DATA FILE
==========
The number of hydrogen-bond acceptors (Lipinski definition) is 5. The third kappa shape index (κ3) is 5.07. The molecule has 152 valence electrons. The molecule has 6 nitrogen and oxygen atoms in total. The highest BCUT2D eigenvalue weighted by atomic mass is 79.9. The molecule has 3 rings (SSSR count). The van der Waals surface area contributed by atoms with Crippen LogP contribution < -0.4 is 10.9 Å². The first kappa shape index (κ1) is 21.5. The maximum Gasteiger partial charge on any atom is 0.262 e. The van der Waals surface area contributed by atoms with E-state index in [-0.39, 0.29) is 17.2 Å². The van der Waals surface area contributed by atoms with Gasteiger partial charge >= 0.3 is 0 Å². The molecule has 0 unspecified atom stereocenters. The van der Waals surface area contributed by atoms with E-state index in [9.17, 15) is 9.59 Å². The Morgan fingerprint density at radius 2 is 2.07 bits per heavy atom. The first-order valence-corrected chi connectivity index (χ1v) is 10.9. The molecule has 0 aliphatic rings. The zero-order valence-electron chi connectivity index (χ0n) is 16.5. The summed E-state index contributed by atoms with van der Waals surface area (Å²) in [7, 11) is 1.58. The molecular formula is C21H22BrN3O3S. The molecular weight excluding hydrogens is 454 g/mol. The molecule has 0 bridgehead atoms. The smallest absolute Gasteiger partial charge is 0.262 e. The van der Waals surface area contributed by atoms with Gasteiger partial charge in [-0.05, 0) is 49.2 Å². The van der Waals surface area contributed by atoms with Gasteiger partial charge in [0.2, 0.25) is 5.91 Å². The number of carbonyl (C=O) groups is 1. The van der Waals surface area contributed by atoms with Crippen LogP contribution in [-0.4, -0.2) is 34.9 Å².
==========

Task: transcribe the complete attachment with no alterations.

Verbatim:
The number of hydrogen-bond acceptors (Lipinski definition) is 5. The third kappa shape index (κ3) is 5.07. The molecule has 152 valence electrons. The molecule has 6 nitrogen and oxygen atoms in total. The highest BCUT2D eigenvalue weighted by atomic mass is 79.9. The molecule has 3 rings (SSSR count). The van der Waals surface area contributed by atoms with Crippen LogP contribution < -0.4 is 10.9 Å². The first kappa shape index (κ1) is 21.5. The maximum Gasteiger partial charge on any atom is 0.262 e. The van der Waals surface area contributed by atoms with E-state index in [-0.39, 0.29) is 17.2 Å². The van der Waals surface area contributed by atoms with Gasteiger partial charge >= 0.3 is 0 Å². The molecule has 0 unspecified atom stereocenters. The van der Waals surface area contributed by atoms with E-state index in [9.17, 15) is 9.59 Å². The Morgan fingerprint density at radius 2 is 2.07 bits per heavy atom. The first-order valence-corrected chi connectivity index (χ1v) is 10.9. The molecule has 0 aliphatic rings. The zero-order valence-electron chi connectivity index (χ0n) is 16.5. The summed E-state index contributed by atoms with van der Waals surface area (Å²) in [7, 11) is 1.58. The molecular formula is C21H22BrN3O3S. The molecular weight excluding hydrogens is 454 g/mol. The molecule has 0 bridgehead atoms. The smallest absolute Gasteiger partial charge is 0.262 e. The van der Waals surface area contributed by atoms with Gasteiger partial charge in [-0.05, 0) is 49.2 Å². The van der Waals surface area contributed by atoms with Gasteiger partial charge in [0.2, 0.25) is 5.91 Å². The number of carbonyl (C=O) groups is 1. The van der Waals surface area contributed by atoms with Crippen LogP contribution in [-0.4, -0.2) is 34.9 Å².